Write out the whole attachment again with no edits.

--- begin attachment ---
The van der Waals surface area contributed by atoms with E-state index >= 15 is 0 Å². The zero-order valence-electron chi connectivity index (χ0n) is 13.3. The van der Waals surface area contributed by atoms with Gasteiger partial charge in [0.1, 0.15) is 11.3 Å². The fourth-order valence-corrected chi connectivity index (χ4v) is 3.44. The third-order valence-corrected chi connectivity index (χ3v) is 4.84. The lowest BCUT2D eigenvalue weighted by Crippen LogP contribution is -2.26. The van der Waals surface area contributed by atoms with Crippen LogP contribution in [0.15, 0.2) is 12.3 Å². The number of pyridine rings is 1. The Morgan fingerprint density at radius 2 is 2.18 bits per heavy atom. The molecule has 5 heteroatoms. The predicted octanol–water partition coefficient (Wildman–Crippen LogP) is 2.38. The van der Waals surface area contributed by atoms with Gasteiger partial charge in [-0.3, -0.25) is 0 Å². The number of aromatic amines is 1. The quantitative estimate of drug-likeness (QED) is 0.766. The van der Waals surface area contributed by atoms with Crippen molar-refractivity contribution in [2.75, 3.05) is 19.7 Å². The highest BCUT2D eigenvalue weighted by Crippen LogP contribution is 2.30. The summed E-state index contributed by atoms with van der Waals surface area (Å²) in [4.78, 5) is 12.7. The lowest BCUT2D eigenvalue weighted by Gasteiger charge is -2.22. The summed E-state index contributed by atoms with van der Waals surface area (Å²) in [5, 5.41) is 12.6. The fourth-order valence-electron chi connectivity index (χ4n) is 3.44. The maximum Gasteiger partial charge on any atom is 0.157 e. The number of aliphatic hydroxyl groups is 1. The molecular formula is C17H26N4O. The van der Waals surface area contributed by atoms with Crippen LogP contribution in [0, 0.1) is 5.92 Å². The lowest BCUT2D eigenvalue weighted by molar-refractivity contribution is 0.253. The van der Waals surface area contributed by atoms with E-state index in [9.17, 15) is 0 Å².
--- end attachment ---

The van der Waals surface area contributed by atoms with E-state index >= 15 is 0 Å². The zero-order valence-electron chi connectivity index (χ0n) is 13.3. The van der Waals surface area contributed by atoms with Gasteiger partial charge in [0.1, 0.15) is 11.3 Å². The fourth-order valence-corrected chi connectivity index (χ4v) is 3.44. The third-order valence-corrected chi connectivity index (χ3v) is 4.84. The lowest BCUT2D eigenvalue weighted by Crippen LogP contribution is -2.26. The van der Waals surface area contributed by atoms with Crippen LogP contribution in [0.15, 0.2) is 12.3 Å². The number of pyridine rings is 1. The Morgan fingerprint density at radius 2 is 2.18 bits per heavy atom. The molecule has 5 heteroatoms. The predicted octanol–water partition coefficient (Wildman–Crippen LogP) is 2.38. The van der Waals surface area contributed by atoms with Gasteiger partial charge in [-0.3, -0.25) is 0 Å². The number of aromatic amines is 1. The quantitative estimate of drug-likeness (QED) is 0.766. The van der Waals surface area contributed by atoms with Crippen molar-refractivity contribution in [2.75, 3.05) is 19.7 Å². The highest BCUT2D eigenvalue weighted by Crippen LogP contribution is 2.30. The summed E-state index contributed by atoms with van der Waals surface area (Å²) in [4.78, 5) is 12.7. The lowest BCUT2D eigenvalue weighted by Gasteiger charge is -2.22. The summed E-state index contributed by atoms with van der Waals surface area (Å²) in [5, 5.41) is 12.6. The fourth-order valence-electron chi connectivity index (χ4n) is 3.44. The maximum Gasteiger partial charge on any atom is 0.157 e. The number of aliphatic hydroxyl groups is 1. The molecular formula is C17H26N4O. The van der Waals surface area contributed by atoms with Crippen LogP contribution in [0, 0.1) is 5.92 Å². The lowest BCUT2D eigenvalue weighted by molar-refractivity contribution is 0.253. The van der Waals surface area contributed by atoms with E-state index in [9.17, 15) is 0 Å².